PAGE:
103. Jessica says...

    That’s a cool idea, assuming the hospital has a nursery — ours definitely did not. But if there was no nursery, you could leave baby with dad in the room and go down to meet the older kid at the hospital starbucks/snack bar/cafeteria for some ice cream and catch up, then head back up to the room. Can’t wait to hear what you decide!

  104. Julia says...

    I have two boys, with Colin being 3 1/2 when Ronan was born. I’ll probably be the minority here but, for us, the key was to keep the fuss to a minimum. It was my mom’s advice. Her words were, “You were fine when your little brother came home. We didn’t make a big deal about it so it wasn’t.” True 1980s parenting haha! But, in all seriousness, it worked. I asked Colin if he wanted to pick out a toy for the baby and he had no interest so I didn’t push it. My husband did buy him a big brother t-shirt in the hospital gift shop when they arrived and he was pumped to wear it. Slipped it on right over his other shirt. My boys’ first meeting in our hospital room was so sweet and low-key and one those memories that’s just burned into my brain. I’m not saying we’ve never dealt with a little sibling jealousy now and then because we have. But, for us, we acted like the addition of our Ronan was the new normal and it was. Best wishes to you during this very special time.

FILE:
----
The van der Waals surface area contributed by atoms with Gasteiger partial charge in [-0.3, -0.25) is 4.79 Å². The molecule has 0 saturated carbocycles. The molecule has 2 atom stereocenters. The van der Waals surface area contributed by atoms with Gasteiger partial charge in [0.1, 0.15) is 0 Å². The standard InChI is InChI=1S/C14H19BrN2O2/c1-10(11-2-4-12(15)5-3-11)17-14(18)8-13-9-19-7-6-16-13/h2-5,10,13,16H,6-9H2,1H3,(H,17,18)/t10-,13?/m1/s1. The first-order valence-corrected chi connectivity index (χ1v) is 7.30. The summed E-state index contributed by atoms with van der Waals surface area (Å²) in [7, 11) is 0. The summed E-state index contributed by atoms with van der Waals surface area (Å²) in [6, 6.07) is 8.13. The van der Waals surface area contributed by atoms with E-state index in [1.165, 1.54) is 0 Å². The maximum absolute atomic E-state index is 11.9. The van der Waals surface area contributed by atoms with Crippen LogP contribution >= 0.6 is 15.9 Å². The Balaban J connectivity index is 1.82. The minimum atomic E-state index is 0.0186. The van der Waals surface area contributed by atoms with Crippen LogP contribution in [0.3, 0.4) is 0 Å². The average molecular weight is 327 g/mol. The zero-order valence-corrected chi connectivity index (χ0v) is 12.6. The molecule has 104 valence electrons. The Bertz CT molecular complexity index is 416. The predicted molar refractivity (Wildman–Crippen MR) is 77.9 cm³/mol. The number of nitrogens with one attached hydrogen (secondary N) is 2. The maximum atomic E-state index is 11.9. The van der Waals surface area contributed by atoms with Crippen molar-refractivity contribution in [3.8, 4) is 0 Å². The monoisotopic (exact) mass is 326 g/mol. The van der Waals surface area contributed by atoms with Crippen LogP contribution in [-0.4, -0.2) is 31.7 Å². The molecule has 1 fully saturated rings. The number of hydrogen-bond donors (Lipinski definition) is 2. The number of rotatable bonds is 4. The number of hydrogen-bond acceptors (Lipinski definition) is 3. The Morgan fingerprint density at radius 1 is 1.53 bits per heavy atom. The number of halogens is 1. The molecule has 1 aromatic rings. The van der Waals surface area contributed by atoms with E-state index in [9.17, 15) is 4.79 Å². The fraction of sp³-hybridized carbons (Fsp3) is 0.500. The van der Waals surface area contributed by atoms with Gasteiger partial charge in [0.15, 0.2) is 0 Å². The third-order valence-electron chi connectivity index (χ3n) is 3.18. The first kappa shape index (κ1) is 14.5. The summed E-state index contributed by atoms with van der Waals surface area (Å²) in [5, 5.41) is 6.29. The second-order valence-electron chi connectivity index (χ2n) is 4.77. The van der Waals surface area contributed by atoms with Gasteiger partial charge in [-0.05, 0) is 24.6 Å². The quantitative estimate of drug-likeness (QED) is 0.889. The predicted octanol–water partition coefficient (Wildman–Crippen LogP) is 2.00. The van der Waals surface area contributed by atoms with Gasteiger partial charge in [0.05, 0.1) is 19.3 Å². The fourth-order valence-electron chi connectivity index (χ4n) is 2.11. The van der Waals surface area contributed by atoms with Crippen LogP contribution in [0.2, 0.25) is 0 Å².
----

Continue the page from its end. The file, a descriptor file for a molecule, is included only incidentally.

PS – Be prepared for your oldest to look SO much older after the baby arrives! I was floored by it. And, haha because I was super hormonal, of course I cried about it.

    • Sara says...

      Your Mom’s advice is 100% spot-on, Julia! I bought my son a “Big Brother” t-shirt, and my Mom brought him up to the hospital to meet his sister the afternoon of her birthday. He held her for a bit until he decided he wanted to snuggle in the hospital bed with me for a while. The thing he most remembers from that day is that I let him eat the jell-o from my hospital lunch!

    • Emily says...

      Your PS is so true! It is freakish how large your older child looks and feels. Almost Alice in Wonderland freakish. Especially if they are both still in diapers. I wasn’t prepared for that!